- Feb 11, 2007
British Jamaican Monica Brown (second right) speaks to The Citizen reporter during an interview in Dar es Salaam yesterday. With them are, from left: Ms Iciline Brown, The Reverend Adassa Simith, Mr Johnson Johnson and Mr Noel Brown. Right is The Reverend Frederick Brown. PHOTO | SALIM SHAO
Dar es Salaam. There was laughter and deep sighs among seven members of the Brown family yesterday, as they sat under the heat of the sun by the pool side at Kunduchi, reflecting on their journey to Tanzania.
It was two weeks ago when Iciline (80) started off from London to East Africa. Iciline, who is British Jamaican, has made the journey to Africa for the first time.
Accompanying Iciline was her sister, Adassa Smith (85), sons Frederick (58), Noel (55), and Phillip (50), daughter Monica (57) and grandson Johann (23), who is Monica’s son. It has been a journey of discovering their identity.
“This journey seems unbelievable. Is this a dream? No, it is not. It is reality. As a young person, I would read of the things done unto humanity and wonder was there no one to say that this was wrong. I never thought I would one day come to the land that I used to only hear about.
“It’s awesome to be here. The blessings I’ve been blessed with aren’t financial. I am here with my children and my grandchildren. That is the greatest blessing,” she said. She celebrated her 80th birthday on their trip here in December.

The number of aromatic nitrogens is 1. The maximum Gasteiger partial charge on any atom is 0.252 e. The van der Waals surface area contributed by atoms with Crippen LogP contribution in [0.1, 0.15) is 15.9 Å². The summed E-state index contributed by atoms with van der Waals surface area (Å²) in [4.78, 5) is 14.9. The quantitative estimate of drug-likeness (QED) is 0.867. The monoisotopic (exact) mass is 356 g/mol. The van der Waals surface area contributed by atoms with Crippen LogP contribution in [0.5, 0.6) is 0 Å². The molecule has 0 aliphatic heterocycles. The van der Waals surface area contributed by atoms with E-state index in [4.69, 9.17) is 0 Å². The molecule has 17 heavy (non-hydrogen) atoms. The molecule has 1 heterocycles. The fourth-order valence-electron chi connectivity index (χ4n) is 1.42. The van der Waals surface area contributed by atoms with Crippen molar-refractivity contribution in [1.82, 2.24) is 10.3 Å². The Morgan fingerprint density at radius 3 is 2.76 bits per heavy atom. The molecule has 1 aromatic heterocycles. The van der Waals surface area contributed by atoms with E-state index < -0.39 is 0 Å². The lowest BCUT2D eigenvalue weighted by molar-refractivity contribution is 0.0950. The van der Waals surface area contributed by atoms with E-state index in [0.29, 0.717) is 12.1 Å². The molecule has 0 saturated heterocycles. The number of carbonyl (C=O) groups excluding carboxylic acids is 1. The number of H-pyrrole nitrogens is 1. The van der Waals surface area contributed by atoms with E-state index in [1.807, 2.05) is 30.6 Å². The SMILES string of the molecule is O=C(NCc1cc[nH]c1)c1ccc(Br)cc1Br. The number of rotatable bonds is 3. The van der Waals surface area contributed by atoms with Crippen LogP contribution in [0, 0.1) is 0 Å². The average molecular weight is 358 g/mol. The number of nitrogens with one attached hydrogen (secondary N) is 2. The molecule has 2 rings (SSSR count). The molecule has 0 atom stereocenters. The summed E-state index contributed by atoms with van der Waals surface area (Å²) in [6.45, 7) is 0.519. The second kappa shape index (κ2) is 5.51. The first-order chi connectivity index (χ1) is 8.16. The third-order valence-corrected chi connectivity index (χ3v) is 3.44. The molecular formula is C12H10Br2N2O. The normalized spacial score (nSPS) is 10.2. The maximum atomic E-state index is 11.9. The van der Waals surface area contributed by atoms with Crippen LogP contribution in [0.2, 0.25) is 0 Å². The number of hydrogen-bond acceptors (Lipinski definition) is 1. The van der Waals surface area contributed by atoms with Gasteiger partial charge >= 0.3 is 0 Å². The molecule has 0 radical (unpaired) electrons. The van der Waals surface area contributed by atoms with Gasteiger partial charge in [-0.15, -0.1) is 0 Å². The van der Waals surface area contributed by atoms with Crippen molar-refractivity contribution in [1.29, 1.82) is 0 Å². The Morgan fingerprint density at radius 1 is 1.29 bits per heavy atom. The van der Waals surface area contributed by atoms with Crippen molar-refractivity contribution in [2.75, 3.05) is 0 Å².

The journey started with Monica in 2007 when she heard a radio announcement on the BBC. They were looking for six people with Caribbean heritage who wanted to know about their roots. “They were describing me,” Monica said with a laugh. What they found out from examining her DNA was shocking.
Freddie, her brother explains: “Many people have thought that we were Ghanaian. But the DNA results revealed that the closest match was in East Africa in the region of Tanzania. Now, some people say we have the same features as Haya people.” He further explains how he has always been curious about where he comes from.
“When we were growing up in the UK, our father was like the chief in the village and we would welcome people from all over the place. We understood that we were British and Jamaican. But I always had this thing within me – where is home?”
His brother, Phillip recalls his first trip in 2011. He came on his own and arrived on the day of his birthday. It wasn’t just a holiday, he says. It was deeper than that.
“I came to the home of one of my ancestors. To eat the food that he might have eaten, smell the air that he might have breathed, walk on the ground that he might have stepped on. I remember one of the things that I said when I got here was that this looks all so familiar,” he said. It was a week of so much discovery.
It is deeply profound to hear someone say ‘Karibu Nyumbani’, says Noel. To someone who has lived all their lives not knowing their origin, it means a lot.
His aunt, Adassa echoes those words, “I didn’t think I would see this day or come this far. I’ve heard of the Indian Ocean, but I have never thought that I could get this close to it,” said Adassa. Especially as you’re getting older, you ask yourself where do we really come from?
Representing three generations, the family seems to have found a new meaning through their experience. Now Freddie says, they are thinking of how to contribute through their various expertise.
“It’s not just a romantic appeal of coming here and being embraced by the people. We are looking for an opportunity to contribute,” Monica said. “We are not tourists. That’s not why we are here,” Freddie added.
Johann Johnson, who is the youngest in the group says that he has seen a lot of changes since he last came with his mother in 2010. He believes that Tanzania is a place with a bright future.
Source: The Citizen